A female Navy veteran recalls the harassment and humiliation
She wasn’t dodging bullets or disabling IEDs. Former Petty Officer Laura Estrada enlisted in the U.S. Navy in 1997 and spent most of her four-year deployment on an aircraft carrier that cruised the Atlantic seaboard on training maneuvers.
Yet Estrada finished her tour of duty with PTSD — or what the armed services now call MST, military sexual trauma.
She’d been assigned to an all-male crew; women were a rarity on Navy ships then. Her commander welcomed her with a rant: Women had no business in a ship’s engine room, he told Estrada, who was being trained as a mechanic.
On duty, Estrada was routinely harassed, crudely propositioned and publicly humiliated. When she protested, she was mocked. When she complained, she was ignored.
Men would expose themselves and try to grope her, and get angry when they were rebuffed. “Some days I was a whore,” she said. “The other days I was a lesbian.… It got so ordinary, it began to seem normal. You knew you had to be always on guard, always expecting the worst.”
It took years before Estrada could talk about what happened — and more than a decade to understand how it had warped her psyche.
She was honorably discharged, and when she returned to Los Angeles in 2001, her life began to unravel. She became an electrical apprentice and found a job she liked. But she battled debilitating bouts of depression, felt she couldn’t trust anyone and isolated herself. A “heaviness,” she called it.
She married a sailor who’d served with her and seen what she had been through. The marriage didn’t last; that taught Estrada not to trust herself. “There was such a sense of instability in everything,” she said. “I couldn’t do anything right.”
At 39, she wound up pregnant; that relationship also failed. Her daughter’s birth sent her spiraling into a severe post-partum depression.
“I felt I had nothing to offer my child,” she said. “I just wanted to die.”
The U.S. Department of Veterans Affairs estimates that 1 in 5 female veterans are sexually assaulted or raped in the military. Almost 4,500 of the nation’s 58,000 homeless vets are female, and half of those women said they’d been sexually victimized while serving their country.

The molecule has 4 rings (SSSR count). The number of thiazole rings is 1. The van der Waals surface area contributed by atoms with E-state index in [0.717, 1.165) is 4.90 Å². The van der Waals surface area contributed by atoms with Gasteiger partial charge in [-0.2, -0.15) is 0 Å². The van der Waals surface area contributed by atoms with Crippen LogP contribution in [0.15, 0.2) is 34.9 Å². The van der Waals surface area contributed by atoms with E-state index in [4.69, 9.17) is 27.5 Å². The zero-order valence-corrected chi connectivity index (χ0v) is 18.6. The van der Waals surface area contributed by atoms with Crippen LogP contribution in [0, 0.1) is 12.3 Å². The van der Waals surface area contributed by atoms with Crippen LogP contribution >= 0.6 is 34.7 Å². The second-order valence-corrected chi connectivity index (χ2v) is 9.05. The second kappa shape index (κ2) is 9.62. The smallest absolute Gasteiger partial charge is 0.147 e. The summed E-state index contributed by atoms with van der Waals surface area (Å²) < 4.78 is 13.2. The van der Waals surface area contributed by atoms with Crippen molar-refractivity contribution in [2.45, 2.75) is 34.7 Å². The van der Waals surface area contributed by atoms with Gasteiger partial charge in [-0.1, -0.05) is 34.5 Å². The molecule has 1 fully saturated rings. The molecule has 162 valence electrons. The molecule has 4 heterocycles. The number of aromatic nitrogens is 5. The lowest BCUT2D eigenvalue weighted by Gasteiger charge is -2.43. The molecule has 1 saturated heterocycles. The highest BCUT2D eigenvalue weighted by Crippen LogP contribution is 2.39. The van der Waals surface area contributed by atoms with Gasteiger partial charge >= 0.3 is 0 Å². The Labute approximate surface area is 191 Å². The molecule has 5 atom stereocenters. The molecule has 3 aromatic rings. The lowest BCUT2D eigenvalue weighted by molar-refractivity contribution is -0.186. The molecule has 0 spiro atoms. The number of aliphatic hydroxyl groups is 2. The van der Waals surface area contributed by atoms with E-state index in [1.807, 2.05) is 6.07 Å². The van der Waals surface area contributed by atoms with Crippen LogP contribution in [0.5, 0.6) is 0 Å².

Amy Turk of the Downtown Women’s Center suspects the numbers are even higher. “Sexual PTSD is a common thread, but most of the women aren’t comfortable sharing that,” she said
With a federal grant, the center is helping dozens of female veterans find housing, jobs, child care and counseling. But hundreds more are sleeping in shelters, on couches, in cars and on sidewalks, Turk said.
Estrada, 41, was sleeping with her toddler on a couch at her sister’s home until last month, when the Downtown Women’s Center helped her find and furnish a small West Adams apartment. She’d spent so many years feeling like a disappointment, she said, “it feels good that they believe I can actually pull myself back up.”
Her recovery took root last year in counseling sessions with VA therapist Terri Davis, a female veteran who understood the toll of service-related sexual trauma.
On her first visit, Estrada recalled, she wanted to give up. Just walking into the VA waiting room, crowded with men, “I felt like I was back on that ship, with all eyes on me,” she said. “The catcalls, the leering, it all came back.”
In sessions with Davis and other military women, she was finally able to let it all come out.
For years, Estrada listened to the voice in her head that made light of what she’d been through:
Every woman went through this. We weren’t in a war. Other women had it much worse. What gives you the right to complain?
“I knew that what happened to me was happening to other women. But even amongst ourselves,” she said, “we really didn’t talk about it.”
They felt hemmed in — physically, emotionally and professionally — and focused on survival. “So we’d just shove it under the rug,” she said.
Some women coped by trying to fit in. “They’d flirt with the guys, sit on their laps, let them grope them,” Estrada said. They blamed women like Estrada for the tension.
“They’d say we’re why women have a hard time. ‘The guys aren’t doing anything. What’s the big deal? Don’t be so rude.’ I still hear that in my head sometime: ‘You’re such a bitch for complaining.’”
And complaining didn’t help. She remembers when a high-ranking woman filed a grievance because a crewman had groped her. “She was pressured to rescind the complaint because it might hurt his career.
“We were all so mad at her; we felt betrayed and some of the women shunned her,” Estrada said. “But I understand now why she didn’t go through with it.”
I asked her if she feels her country let her down. She stared into space for a long moment, then shook her head.
Her father fought in the Korean War. Her older brother served in the Navy and the National Guard. Her family tried to talk her out of dropping out of college to enlist.
“I wish I’d known what I was getting into. But I’ll be all right,” she said. “I was a woman … and I served this country the best I could.”
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